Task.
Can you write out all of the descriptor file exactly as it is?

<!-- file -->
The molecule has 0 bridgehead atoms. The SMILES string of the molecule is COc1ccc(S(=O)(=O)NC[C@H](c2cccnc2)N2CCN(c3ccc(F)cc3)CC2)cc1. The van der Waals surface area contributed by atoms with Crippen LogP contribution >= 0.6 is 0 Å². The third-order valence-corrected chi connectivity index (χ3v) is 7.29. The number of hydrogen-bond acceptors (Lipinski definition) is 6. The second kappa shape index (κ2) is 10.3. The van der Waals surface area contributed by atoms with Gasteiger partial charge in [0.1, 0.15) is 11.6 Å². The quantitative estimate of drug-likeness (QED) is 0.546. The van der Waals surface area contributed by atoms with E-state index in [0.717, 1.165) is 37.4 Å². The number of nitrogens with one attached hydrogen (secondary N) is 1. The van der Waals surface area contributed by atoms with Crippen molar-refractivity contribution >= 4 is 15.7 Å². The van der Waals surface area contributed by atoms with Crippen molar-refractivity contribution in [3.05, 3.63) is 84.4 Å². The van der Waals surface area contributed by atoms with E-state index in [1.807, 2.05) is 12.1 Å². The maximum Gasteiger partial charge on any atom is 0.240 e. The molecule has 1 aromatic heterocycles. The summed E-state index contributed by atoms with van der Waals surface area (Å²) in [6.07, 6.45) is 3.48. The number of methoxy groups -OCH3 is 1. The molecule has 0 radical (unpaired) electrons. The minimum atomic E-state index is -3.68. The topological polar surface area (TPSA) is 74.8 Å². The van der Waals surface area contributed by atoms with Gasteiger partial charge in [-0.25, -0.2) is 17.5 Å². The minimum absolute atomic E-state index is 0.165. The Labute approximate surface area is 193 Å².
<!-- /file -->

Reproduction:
The molecule has 0 bridgehead atoms. The SMILES string of the molecule is COc1ccc(S(=O)(=O)NC[C@H](c2cccnc2)N2CCN(c3ccc(F)cc3)CC2)cc1. The van der Waals surface area contributed by atoms with Crippen LogP contribution >= 0.6 is 0 Å². The third-order valence-corrected chi connectivity index (χ3v) is 7.29. The number of hydrogen-bond acceptors (Lipinski definition) is 6. The second kappa shape index (κ2) is 10.3. The van der Waals surface area contributed by atoms with Gasteiger partial charge in [0.1, 0.15) is 11.6 Å². The quantitative estimate of drug-likeness (QED) is 0.546. The van der Waals surface area contributed by atoms with E-state index in [0.717, 1.165) is 37.4 Å². The number of nitrogens with one attached hydrogen (secondary N) is 1. The van der Waals surface area contributed by atoms with Crippen molar-refractivity contribution >= 4 is 15.7 Å². The van der Waals surface area contributed by atoms with Crippen molar-refractivity contribution in [3.05, 3.63) is 84.4 Å². The van der Waals surface area contributed by atoms with E-state index in [1.807, 2.05) is 12.1 Å². The maximum Gasteiger partial charge on any atom is 0.240 e. The molecule has 1 aromatic heterocycles. The summed E-state index contributed by atoms with van der Waals surface area (Å²) in [6.07, 6.45) is 3.48. The number of methoxy groups -OCH3 is 1. The molecule has 0 radical (unpaired) electrons. The minimum atomic E-state index is -3.68. The topological polar surface area (TPSA) is 74.8 Å². The van der Waals surface area contributed by atoms with Gasteiger partial charge in [-0.25, -0.2) is 17.5 Å². The minimum absolute atomic E-state index is 0.165. The Labute approximate surface area is 193 Å².